Jon McClure | Gesang, Gitarre
Ed Cosens | Bass
Tom Jarvis | Gitarre
Joe Moskow | Keyboard
Richie Westley | Schlagzeug
Laura Manuel | Gesang, Keyboard
Stuart Doughtry | Schlaginstrumente
The State Of Things (2007)
A French Kiss In The Chaos (2009)
Heavy Weight Champion Of The World (2007)
He Said He Loved Me (2007)
Open Your Window (2007)
Sundown On The Empire / 18-30 / The Machine Remixes (2008)
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Reverend & The Makers
“I'm into butterflies and mermaids and things that alter themselves,” Jon says. “I wanted to do that a bit. The thing of being trapped in a situation that you don't want to be in is something that I readily identify with... I got pushed around a bit by people making decisions on my behalf that I was never comfortable with. It was almost like they made me make a sanitised version of what the Monkeys were doing, for the radio, which was never what I wanted to do and I felt desperately unhappy. I ended up becoming like a pop star like Calvin Harris or something, and I was never that guy.”
|25.09.09||19:00||Hamburg - Reeperbahn Festival Intro Intim @ Uebel & Gefährlich|
|22.02.10||21:00||München - The Atomic Café|
|23.02.10||21:00||Frankfurt - Nachtleben|
|24.02.10||21:00||Berlin - Lido|
|25.02.10||21:00||Köln - Gebäude 9|
|26.02.10||19:30||Hamburg - Turmzimmer [Uebel & Gefährlich]|
The debut album ‘The State Of Things’ – despite its huge popularity (it reached Number 5 in the UK) and the success of it’s second single ‘He Said He Loved Me’ (Number 16) – was, however, unrepresentative of McClure’s vim and vision. In place of fist-beaten manifestos for a New World Order there were songs about 18-30 holidays, fruit machines, drunken dumpees in discos and Stella’d-up wife-beaters: scenes of grim social satire set to the sounds of populist electro-pop and Madchester funk. A window on the world, for sure, but one muddied with working class grit and indignation.
“The thing about the first album, I wrote it seven years ago,” Jon explains, “and obviously that album is more of ‘what Jon did in five years’ and you can tell because it’s very disjointed. There are some good moments on it, don’t get me wrong, but I was doing my thing and Alex started to do his thing and what you got then were loads of bands hanging around who started to do that social commentary thing and by the time I got my record out it was almost pastiche.”
Still, McClure was undeniably a Man Of The People, and his passion for politics found outlets in his Mongrel side-project – a rap-rock collective featuring Babyshambles’ Drew McConnell, Arctic Monkeys’ Andy Nicholson and Matt Helders, Joe Moskow and rapper Lowkey - and in his ferociously pursued Instigate Debate project, about which Jon recently presented a speech to the Nobel Committee. In the meantime, closeted beneath the streets of Soho at the Dean Street Studios with producer Jagz Kooner for the best part of 2008, Jon taught himself to play guitar and Reverend And The Makers inched towards the completion of their second album ‘A French Kiss In The Chaos’, high on the 60’s psychedelia of the ‘Nuggets’ compilation and wild-assed desert hallucinogens.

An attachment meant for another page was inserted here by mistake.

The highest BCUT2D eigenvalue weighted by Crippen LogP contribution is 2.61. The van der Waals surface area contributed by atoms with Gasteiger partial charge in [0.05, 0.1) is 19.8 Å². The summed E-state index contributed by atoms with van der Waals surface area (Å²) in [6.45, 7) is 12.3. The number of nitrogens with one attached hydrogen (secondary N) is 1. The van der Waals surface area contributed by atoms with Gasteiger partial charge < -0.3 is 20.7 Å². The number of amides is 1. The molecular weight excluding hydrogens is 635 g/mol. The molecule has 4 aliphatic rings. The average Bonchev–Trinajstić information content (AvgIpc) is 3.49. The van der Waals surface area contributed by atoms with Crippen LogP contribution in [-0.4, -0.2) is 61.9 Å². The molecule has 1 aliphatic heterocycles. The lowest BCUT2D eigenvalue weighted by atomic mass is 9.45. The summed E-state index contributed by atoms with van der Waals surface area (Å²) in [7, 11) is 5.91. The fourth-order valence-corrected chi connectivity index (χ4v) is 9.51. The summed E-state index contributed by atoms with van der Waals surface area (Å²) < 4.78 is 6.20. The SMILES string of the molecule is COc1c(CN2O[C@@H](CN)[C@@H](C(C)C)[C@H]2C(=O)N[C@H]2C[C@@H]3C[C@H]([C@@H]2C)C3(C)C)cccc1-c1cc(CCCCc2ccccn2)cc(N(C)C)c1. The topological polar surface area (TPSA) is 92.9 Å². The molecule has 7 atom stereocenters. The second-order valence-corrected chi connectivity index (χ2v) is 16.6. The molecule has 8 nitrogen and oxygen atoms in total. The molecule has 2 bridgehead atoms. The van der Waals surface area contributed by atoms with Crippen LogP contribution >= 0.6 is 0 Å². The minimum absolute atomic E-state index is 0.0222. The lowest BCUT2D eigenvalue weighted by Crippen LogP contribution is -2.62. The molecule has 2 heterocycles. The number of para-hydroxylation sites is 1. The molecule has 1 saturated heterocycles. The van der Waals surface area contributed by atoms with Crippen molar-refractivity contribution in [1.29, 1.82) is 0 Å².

“We were taking a lot of that kind of drugs, peyote and salvia divinorum, the real mind-benders,” Jon admits. “It genuinely takes you to another place in your mind. The casualties are that as the band goes on we leave people behind because they literally can’t handle it. It’s not something I’m proud of, it’s not something that I think is cool, it’s just the way it is.”
So, as 1998 progressed, they found guitarist Tom Jarvis and drummer Richy Westley fallen by the wayside, unable to keep the pace.
“It’s hard to be in our band,” says Jon, “We like to really have it but we’ve mashed a lot of our friends up along the way. We had three years of just caning it. Whatever we could get our hands on, we’d have. The lads in our band are genuinely nutters.”
Indeed mid-2008, amid press criticism and plagued by death threats for his anti-BNP statements, Jon almost lost it himself and considered quitting music for good. “The main difference between this album and the first album, I have to be honest, is drugs. I took a lot of fucking drugs since the last album. Too many drugs. During the time I said I was gonna quit I literally went a bit bonkers. I went to Nigeria with Damon [Albarn] on the Afrika Express thing and I had a genuine nervous breakdown, laid flat on my back for three weeks not even being able to talk. I was staying in this hotel and I literally lost my mind. I really fucking freaked myself out. I felt like I was doing a really good thing and people almost didn’t believe me. It really got to me, the frustrations of it all. I remember sitting in this hotel room and I’ve never felt like it before, literally feeling like I was going to lose my mind and start talking babble. The closer you get to that line it’s really scary. People were saying ‘we need to get him to a place to help him out’ and that can’t be a healthy thing, that.”
But with ex-Milburn guitarist Tom Rowley on board, he now feels they’re back on track. “Now we’re in quite a healthy place. Everyone can handle what we’re doing and it’s cool. I was worried we’d end up like The Fall or something.” Additionally, McClure is now on prescribed drugs to help combat his anxiety attacks. “It’s not like Prozac, it’s not an anti-depressant, it’s a leveller. And I think you can definitely hear that in the music.”